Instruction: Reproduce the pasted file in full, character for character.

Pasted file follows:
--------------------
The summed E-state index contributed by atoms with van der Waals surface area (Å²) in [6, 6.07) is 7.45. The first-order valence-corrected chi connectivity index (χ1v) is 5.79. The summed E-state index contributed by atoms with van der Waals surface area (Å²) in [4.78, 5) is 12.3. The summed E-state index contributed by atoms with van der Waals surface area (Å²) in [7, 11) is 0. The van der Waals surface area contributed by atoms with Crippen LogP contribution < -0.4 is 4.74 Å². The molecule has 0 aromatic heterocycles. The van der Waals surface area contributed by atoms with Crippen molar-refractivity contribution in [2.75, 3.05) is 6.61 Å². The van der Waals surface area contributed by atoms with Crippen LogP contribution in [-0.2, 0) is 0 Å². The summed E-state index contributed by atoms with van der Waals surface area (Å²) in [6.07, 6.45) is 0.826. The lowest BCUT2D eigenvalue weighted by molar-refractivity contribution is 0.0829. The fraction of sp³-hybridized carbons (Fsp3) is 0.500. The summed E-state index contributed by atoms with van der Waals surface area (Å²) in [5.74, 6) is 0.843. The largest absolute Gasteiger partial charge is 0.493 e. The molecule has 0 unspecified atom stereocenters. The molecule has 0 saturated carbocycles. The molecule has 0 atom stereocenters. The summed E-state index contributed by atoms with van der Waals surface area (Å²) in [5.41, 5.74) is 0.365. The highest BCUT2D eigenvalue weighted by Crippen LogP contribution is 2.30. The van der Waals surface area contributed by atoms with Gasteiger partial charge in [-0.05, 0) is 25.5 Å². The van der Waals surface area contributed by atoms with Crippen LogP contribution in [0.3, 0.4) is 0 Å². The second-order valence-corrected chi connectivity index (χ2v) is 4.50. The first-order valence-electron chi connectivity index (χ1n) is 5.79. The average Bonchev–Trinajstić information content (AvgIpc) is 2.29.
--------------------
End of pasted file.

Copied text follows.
The summed E-state index contributed by atoms with van der Waals surface area (Å²) in [6, 6.07) is 7.45. The first-order valence-corrected chi connectivity index (χ1v) is 5.79. The summed E-state index contributed by atoms with van der Waals surface area (Å²) in [4.78, 5) is 12.3. The summed E-state index contributed by atoms with van der Waals surface area (Å²) in [7, 11) is 0. The van der Waals surface area contributed by atoms with Crippen LogP contribution < -0.4 is 4.74 Å². The molecule has 0 aromatic heterocycles. The van der Waals surface area contributed by atoms with Crippen molar-refractivity contribution in [2.75, 3.05) is 6.61 Å². The van der Waals surface area contributed by atoms with Crippen LogP contribution in [-0.2, 0) is 0 Å². The summed E-state index contributed by atoms with van der Waals surface area (Å²) in [6.07, 6.45) is 0.826. The lowest BCUT2D eigenvalue weighted by molar-refractivity contribution is 0.0829. The fraction of sp³-hybridized carbons (Fsp3) is 0.500. The summed E-state index contributed by atoms with van der Waals surface area (Å²) in [5.74, 6) is 0.843. The largest absolute Gasteiger partial charge is 0.493 e. The molecule has 0 unspecified atom stereocenters. The molecule has 0 saturated carbocycles. The molecule has 0 atom stereocenters. The summed E-state index contributed by atoms with van der Waals surface area (Å²) in [5.41, 5.74) is 0.365. The highest BCUT2D eigenvalue weighted by Crippen LogP contribution is 2.30. The van der Waals surface area contributed by atoms with Gasteiger partial charge in [-0.05, 0) is 25.5 Å². The van der Waals surface area contributed by atoms with Crippen LogP contribution in [0.3, 0.4) is 0 Å². The second-order valence-corrected chi connectivity index (χ2v) is 4.50. The first-order valence-electron chi connectivity index (χ1n) is 5.79. The average Bonchev–Trinajstić information content (AvgIpc) is 2.29.